1. Henry A. Kissinger, “The White Revolutionary: Reflections on Bismarck, ” Daedalus 97, no. 3 (1968): 888.
  2. Henry A. Kissinger, “The White Revolutionary: Reflections on Bismarck,” Daedalus 97, no. 3 (1968): 891.
  3. Henry A. Kissinger, “The White Revolutionary: Reflections on Bismarck,” Daedalus 97, no. 3 (1968): 895-900.
  4. Henry A. Kissinger, “The White Revolutionary: Reflections on Bismarck,” Daedalus 97, no. 3 (1968): 903.
  5. Charles Breunig and Matthew Levinger, The Revolutionary Era: 1789-1850 (New York: W. W. Norton and Co, 2002), 283.
  6. Henry A. Kissinger, “The White Revolutionary: Reflections on Bismarck,” Daedalus 97, no. 3 (1968): 904.
  7. Henry A. Kissinger, “The White Revolutionary: Reflections on Bismarck,” Daedalus 97, no. 3 (1968): 907.
  8. Henry A. Kissinger, “The White Revolutionary: Reflections on Bismarck,” Daedalus 97, no. 3 (1968): 908.
  9. Encyclopedia Britannica, July 22, 2015, s.v. “Otto von Bismarck,” by Kenneth Barkins.
  10. Henry A. Kissinger, “The White Revolutionary: Reflections on Bismarck,” Daedalus 97, no. 3 (1968): 905.
  11. Henry A. Kissinger, “The White Revolutionary: Reflections on Bismarck,” Daedalus 97, no. 3 (1968): 907.
  12. Encyclopedia Britannica, March 6, 2016, s.v. “Otto von Bismarck,” by Editors of Encyclopedia Britannica.
  13. Encyclopedia Britannica, February 4, 2016, s.v. “Seven Weeks’ War,” by Editors of Encyclopedia Britannica.
  14. Encyclopedia Britannica, July 22, 2015, s.v. “Otto von Bismarck,” by Kenneth Barkins.
  15. Henry A. Kissinger, “The White Revolutionary: Reflections on Bismarck, ” Daedalus 97, no. 3 (1968):913.
  16. Encyclopedia Britannica, December 11, s.v. “Franco-Prussian War,” by Editors of Encyclopedia Britannica.
  17. Encyclopedia Britannica, July 22, 2015, s.v. “Otto von Bismarck,” by Kenneth Barkins.
  18. Salem Press Biographical Encyclopedia Starters, 2016, s.v. “Otto von Bismarck,” by Gordon Mork. The speech was given to the Prussian Landtag in September 1862, and read in part: “Not through speeches and majority decisions will the great questions of the day be decided–that was the great mistake of 1848 and 1849–but by iron and blood.”
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15 Comments

  • As an avid lover of history, I have read much on Otto Von Bismarck’s life and like the article describes, he was a master of diplomacy. His ability to unify Germany and make it the strongest power in the region and then to manipulate peace to keep Germany as the strong power is unmatched. Bismarck should be held to same regard we hold Napoleon in.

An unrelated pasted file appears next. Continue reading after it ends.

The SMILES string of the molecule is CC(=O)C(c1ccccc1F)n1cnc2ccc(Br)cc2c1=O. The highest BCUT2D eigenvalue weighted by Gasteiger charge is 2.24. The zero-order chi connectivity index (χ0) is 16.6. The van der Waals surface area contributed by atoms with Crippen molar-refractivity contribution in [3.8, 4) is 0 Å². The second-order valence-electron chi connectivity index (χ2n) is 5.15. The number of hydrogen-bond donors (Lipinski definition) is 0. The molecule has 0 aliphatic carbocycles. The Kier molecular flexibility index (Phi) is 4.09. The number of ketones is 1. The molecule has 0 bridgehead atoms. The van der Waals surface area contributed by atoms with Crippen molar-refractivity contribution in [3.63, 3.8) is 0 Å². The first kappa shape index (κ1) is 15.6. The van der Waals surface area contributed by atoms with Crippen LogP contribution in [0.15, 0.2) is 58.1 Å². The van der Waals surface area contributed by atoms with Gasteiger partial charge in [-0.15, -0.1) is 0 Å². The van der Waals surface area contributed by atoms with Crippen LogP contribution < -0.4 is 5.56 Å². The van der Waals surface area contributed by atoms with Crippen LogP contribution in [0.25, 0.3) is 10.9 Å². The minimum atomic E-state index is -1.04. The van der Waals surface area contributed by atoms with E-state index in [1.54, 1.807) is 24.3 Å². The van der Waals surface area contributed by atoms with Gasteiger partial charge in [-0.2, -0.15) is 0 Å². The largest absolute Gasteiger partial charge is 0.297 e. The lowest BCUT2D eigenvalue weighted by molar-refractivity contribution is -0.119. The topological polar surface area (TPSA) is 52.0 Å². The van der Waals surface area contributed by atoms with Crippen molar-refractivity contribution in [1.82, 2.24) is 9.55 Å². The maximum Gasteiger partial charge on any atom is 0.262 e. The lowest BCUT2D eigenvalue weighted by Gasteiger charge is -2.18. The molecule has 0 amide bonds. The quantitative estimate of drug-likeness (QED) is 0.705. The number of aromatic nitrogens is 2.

• Great article with lots of information. I knew that Bismarck had been the person to unify Germany, but I did not realize how difficult a process it was to accomplish. Bismarck must have been a remarkable leader in order to accomplish the things he did. To unify Germany, strategically plan wars, and prevent other wars between other countries is quite a lot to accomplish in approximately 40 years. It did not surprise me that Bismarck earned a reputation as the Iron Chancellor given all that he seemed to control or influence.

  • Although Otto van Bismarck didn’t do very well in school, he ended up being a very competent leader. He was also really good a manipulating situations to reach his end goal, which was to unify Prussia and Austria to create Germany. They called him the Iron Chancellor, because of his authoritative rule but he was able to maintain peace until his resignation.

  • I had no idea of how much of an important figure Bismarck was for European history. I was only familiar with him during the unification of Germany, so it was interesting to be able to read a little bit more about his life after Germany was united. It was great to be able to read about the man who strategically fought wars against some of the most powerful nations in Europe. The article does a great job putting all of the information together and still make it interesting to read.

  • This was a very interesting article. It was a great read and well thought out. I had no idea that Bismarck accomplished so much, in such a short time. His accomplishments are remarkable to say the least, unifying Prussia and Austria to Germany was an incredible feat. Bismarck’s prowess and strategic abilities allowed him to unify the southern German states which lead to the defeat of Napoleon III and France.